ADDIS ABABA, Ethiopia (USA Today) — Sipping a cool drink in a restaurant in the bustling market district of Shiro Meda, Hikma Lemma wore an excited look when asked about President Obama’s visit.
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It’s about time, he said.
“We are happy because President Obama has finally come and we expect him to address the issue of free expression,” said Lemma, 30, a primary school teacher. ” But he took too long to come.”
On the streets of the capital, Lemma and others had single message for Obama: make our government respect us and our freedoms.
Human rights groups and locals say the government of Prime Minister Hailemariam Desalegn has used the pretext of the war against terror to clamp down on its opposition, arresting politicians, activists, journalists and critics on trumped up terrorism offenses while violating basic freedoms such as speech and assembly.
Ethiopia jails the most journalists in Africa after Eritrea, according to the Committee to Protect Journalists. Amnesty International and Human Rights Watch have both expressed concern over speech and press freedoms and the country’s human rights record. And in May, the State Department expressed concern over how the elections that month could result in all seats being won by the ruling party and its partners. The department noted lingering “restrictions on civil society, media, opposition parties, and independent voices and views” in the country.
On the streets and in the restaurants, cafes and shops of Addis Ababa, fear of the government is palpable when speaking to residents.
“Don’t take pictures here,” Lemma said. “We are not ready to be arrested and punished by authorities. We are not politicians, just poor prisoners (of this country) who cannot speak our minds.”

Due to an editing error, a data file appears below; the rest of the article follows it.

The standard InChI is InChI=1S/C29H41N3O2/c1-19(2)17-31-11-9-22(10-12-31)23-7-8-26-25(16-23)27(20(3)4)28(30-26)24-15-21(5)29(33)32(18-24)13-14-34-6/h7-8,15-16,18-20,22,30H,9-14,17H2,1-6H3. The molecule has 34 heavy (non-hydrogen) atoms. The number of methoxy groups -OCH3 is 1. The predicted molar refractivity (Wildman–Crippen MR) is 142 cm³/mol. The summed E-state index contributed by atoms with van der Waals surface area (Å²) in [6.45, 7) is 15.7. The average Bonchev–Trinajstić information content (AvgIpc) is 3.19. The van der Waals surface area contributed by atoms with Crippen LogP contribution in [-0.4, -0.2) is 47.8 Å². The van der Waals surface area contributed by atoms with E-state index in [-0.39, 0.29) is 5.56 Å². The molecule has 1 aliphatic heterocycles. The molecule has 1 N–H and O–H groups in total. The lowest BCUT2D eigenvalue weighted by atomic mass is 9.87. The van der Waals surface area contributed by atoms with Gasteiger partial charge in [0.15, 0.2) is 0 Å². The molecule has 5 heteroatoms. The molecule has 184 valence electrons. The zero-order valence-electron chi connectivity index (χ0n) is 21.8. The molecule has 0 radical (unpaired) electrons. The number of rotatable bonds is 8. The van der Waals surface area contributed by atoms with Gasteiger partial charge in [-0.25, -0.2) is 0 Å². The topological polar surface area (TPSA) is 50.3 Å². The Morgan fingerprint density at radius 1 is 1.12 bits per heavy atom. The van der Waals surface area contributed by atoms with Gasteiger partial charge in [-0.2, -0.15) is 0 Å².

Opposition leaders are also urging President Obama to demand political and speech freedoms when he meets Prime Minister Hailemariam Desalegn on Monday.
Speaking in his office in the capital, Gizachew Shiferaw, former president of the opposition Unity for Democracy and Justice Party, said opposition leaders are hindered in providing a check on the government. They hold back in speaking their minds for fear of detention.
“I am less politically active as a result of the government’s crackdown on the opposition, independent media, and civil society groups,” Shiferaw said. “We urge the U.S. president to take up this matter as a priority.”
Shiferaw said the Ethiopian government has failed to respect the constitution. As a result, opposition parties are not able to, perform functions such as calling town hall meetings where the public can discuss issues openly and critically, and people can express themselves freely.
“We need the government to respect the constitution,” he added. “We must operate democratically and promote our democratic institutions.”
Kedir Mersia, 24, a student at Addis Ababa University, requested not to be photographed, saying she feared being arrested and victimized by the government for doing so.
“Students have also been arrested and prosecuted for criticizing the government in good faith,” said Mersia. “Our government is very dictatorial and we need Obama to press for freedom of expression.”
Some believe suppression tactics favored by government officials will have long-term consequences for the country.
“They have already closed all independent mass media and jailed many opposition leaders,” said Danel Arias, an employee from a local health center. “Ethiopia will not grow if the government does not allow democratic space.”